Earlier this week I brought up the proposal in the Senate-passed CARD Act (Credit Card Accountability, Responsibility and Disclosure Act) which would require adults under the age of 21 to get a cosigner in order to get a credit card (or prove significant income, whatever that means — don’t we have to do that anyway?). I’m not the only one who had an opinion on this particular feature of the new legislation. Here is a taste of what other people are saying about the proposal:
Either you are a legal adult at 18 or you are not. If you are considered old enough to fight and die for this country, you should be considered old enough to not have to jump through a bunch of hoops to get a credit card.
If you don’t think 18 is mature enough to obtain a credit card or even to consumer alcohol then we should be raising the legal adult age to 21, not placing a bunch of government restrictions, exemptions, and regulations. In addition, it appears card holders will need co-signer permission before increasing credit limit and making other changes. Mommy, Daddy, please let me get a credit card… please!
Independent Beginnings: Attention Students: You are Gonna Need Permission to Open that Credit Card
Traditionally, eighteen-year-old freshman college students have been immediately attacked by credit card offers as soon as they start school. Lacking education on how credit cards work, many of these students jump at the opportunity of opening one of these “magic” cards and end up falling further and further into debt. It will be interesting to see how this will change now that students under twenty-one have to get their parents to cosign with them (or another adult over twenty-one). Will this allow students more time to learn about how credit cards work before amassing huge amounts of debt on them? Or, will this have little effect whatsoever? I guess it would largely depend on the student’s parents’ views on credit card usage.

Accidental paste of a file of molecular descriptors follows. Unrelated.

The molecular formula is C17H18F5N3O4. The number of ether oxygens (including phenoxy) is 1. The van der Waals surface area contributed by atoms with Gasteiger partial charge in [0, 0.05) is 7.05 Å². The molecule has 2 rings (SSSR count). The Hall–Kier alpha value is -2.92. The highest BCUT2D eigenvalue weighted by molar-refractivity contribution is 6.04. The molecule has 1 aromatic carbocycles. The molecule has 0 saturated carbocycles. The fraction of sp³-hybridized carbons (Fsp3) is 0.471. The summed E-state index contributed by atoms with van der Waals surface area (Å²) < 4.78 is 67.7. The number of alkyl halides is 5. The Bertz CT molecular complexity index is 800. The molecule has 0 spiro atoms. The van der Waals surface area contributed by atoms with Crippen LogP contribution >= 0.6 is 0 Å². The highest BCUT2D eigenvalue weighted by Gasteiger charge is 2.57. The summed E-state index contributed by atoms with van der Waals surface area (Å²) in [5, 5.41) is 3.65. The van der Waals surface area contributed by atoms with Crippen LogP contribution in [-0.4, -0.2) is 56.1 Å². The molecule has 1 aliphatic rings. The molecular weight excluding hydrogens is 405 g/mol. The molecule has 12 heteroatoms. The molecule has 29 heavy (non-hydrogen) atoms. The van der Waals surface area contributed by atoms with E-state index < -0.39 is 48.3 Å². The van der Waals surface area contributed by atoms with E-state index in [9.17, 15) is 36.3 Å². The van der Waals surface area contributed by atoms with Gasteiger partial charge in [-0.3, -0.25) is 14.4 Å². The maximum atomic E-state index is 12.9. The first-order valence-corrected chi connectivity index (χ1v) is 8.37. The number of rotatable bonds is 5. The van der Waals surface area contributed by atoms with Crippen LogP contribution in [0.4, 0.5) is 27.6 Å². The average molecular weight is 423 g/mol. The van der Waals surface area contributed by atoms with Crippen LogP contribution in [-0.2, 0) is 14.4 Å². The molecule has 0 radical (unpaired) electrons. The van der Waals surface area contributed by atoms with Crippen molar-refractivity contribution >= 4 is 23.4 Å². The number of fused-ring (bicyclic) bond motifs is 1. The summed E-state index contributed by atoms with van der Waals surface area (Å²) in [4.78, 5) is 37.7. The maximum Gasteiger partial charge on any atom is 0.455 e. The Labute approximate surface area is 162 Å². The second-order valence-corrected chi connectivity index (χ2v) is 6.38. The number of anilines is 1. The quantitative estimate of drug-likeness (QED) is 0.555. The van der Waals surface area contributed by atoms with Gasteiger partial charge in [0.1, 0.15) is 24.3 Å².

No Debt Plan: Credit Card Act Passes Senate
Then again it always makes me nervous when government gets involved with business affairs. Yes, the credit card industry has cost millions of Americans billions of dollars. The changes to the age limits makes me uncomfortable. I know that college students have been ignorant on credit card use, but what about the ones who are responsible? And why should the Bank of Mom and Dad have to foot the bill if the student is irresponsible? And what happened to building up a credit history as soon as possible?
(Note: No Debt Plan’s article also has a nice explanation of the difference in the House version of the bill, which doesn’t have the same “under 21” restriction as the Senate version.)
Bad Money Advice: Credit Cards and Our Nation of Children
American laws are ambiguous about when adulthood starts. For many purposes, 18 is the magic number. At that at age you can vote, get married, join the armed forces, and, with the looming exception of credit cards, enter into binding contracts including a car loan or a mortgage…
This inconsistency bothers me, but not as much as the worrying general trend of increasing the age at which we consider people to be grown-ups. And that is just part of an even larger trend, the growing reluctance to treat anybody as a grown-up.
I highly encourage you to check out each of this articles, and pay special attention to the discussion going on in the comments for each. This is getting to be a hot topic, and I say “Good!” It’s about time we talked about young people and debt! I really hope that this under-21 restriction doesn’t make it into the final version of the bill, but I am somewhat glad that it was there to spur discussion.
I’m not a big fan of protecting people from themselves. You know that bumper sticker that says “Let’s just remove all the safety labels in the world and let stupidity take its course?” Well, I’m not quite that harsh, but I think that people only need protection from the things they can’t protect themselves from. I can’t protect myself from a doctor while I’m under anesthesia, but that’s why we have laws and medical malpractice suits. I can’t protect myself from poisoned food and drugs, but that’s why we have the Food and Drug Administration. But I can protect myself from overspending and living outside my means.
As I’ve said, I don’t have a problem with most of the measures in the CARD Act. There are some shady practices in there that are hard for people to protect themselves from, since the credit card companies make all the rules. So go ahead and regulate those things… but don’t tell me I’m suddenly an adult who can handle a credit card at 21 instead of 18.
Sure, I’m a lot better about money and credit cards now, at age 22, than I was at 18 or 19. But that’s because I had the opportunity to screw up. I was 19 when I got that first credit card, and within six months I had run up a balance, because I was living outside my means. In my case, living outside my means meant “trying to go to an expensive film school” instead of “buying Playstations, HD TVs, and drinking every weekend,” but it was still living outside my means. But I dug myself out of that hole and now I use my credit card to earn rewards – paying off the full balance every month. The difference in those three years was experience and education, not some magic maturity that happened when I hit the legal drinking age.